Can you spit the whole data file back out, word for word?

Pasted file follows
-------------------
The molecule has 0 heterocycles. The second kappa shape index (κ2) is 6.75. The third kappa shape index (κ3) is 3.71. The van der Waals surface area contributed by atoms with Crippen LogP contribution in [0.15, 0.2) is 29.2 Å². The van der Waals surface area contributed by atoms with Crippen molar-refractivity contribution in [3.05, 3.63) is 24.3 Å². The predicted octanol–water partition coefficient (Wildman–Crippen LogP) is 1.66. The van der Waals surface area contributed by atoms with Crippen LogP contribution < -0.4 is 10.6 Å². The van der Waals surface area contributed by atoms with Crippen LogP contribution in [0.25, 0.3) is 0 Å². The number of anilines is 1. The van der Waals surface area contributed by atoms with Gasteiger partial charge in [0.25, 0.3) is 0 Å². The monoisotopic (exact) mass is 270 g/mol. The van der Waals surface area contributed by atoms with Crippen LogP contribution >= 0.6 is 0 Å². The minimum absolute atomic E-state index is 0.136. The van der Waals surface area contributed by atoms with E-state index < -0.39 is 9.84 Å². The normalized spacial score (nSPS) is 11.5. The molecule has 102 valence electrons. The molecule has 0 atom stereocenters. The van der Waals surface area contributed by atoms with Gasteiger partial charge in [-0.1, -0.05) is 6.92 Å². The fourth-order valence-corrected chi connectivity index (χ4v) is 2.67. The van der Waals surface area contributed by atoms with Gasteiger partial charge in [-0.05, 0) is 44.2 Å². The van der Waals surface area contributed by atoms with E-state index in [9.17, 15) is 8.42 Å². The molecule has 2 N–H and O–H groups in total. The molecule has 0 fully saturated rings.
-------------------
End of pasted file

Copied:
The molecule has 0 heterocycles. The second kappa shape index (κ2) is 6.75. The third kappa shape index (κ3) is 3.71. The van der Waals surface area contributed by atoms with Crippen LogP contribution in [0.15, 0.2) is 29.2 Å². The van der Waals surface area contributed by atoms with Crippen molar-refractivity contribution in [3.05, 3.63) is 24.3 Å². The predicted octanol–water partition coefficient (Wildman–Crippen LogP) is 1.66. The van der Waals surface area contributed by atoms with Crippen LogP contribution < -0.4 is 10.6 Å². The van der Waals surface area contributed by atoms with Crippen LogP contribution in [0.25, 0.3) is 0 Å². The number of anilines is 1. The van der Waals surface area contributed by atoms with Gasteiger partial charge in [0.25, 0.3) is 0 Å². The monoisotopic (exact) mass is 270 g/mol. The van der Waals surface area contributed by atoms with Crippen LogP contribution >= 0.6 is 0 Å². The minimum absolute atomic E-state index is 0.136. The van der Waals surface area contributed by atoms with E-state index < -0.39 is 9.84 Å². The normalized spacial score (nSPS) is 11.5. The molecule has 102 valence electrons. The molecule has 0 atom stereocenters. The van der Waals surface area contributed by atoms with Gasteiger partial charge in [-0.1, -0.05) is 6.92 Å². The fourth-order valence-corrected chi connectivity index (χ4v) is 2.67. The van der Waals surface area contributed by atoms with Gasteiger partial charge in [-0.05, 0) is 44.2 Å². The van der Waals surface area contributed by atoms with E-state index in [9.17, 15) is 8.42 Å². The molecule has 2 N–H and O–H groups in total. The molecule has 0 fully saturated rings.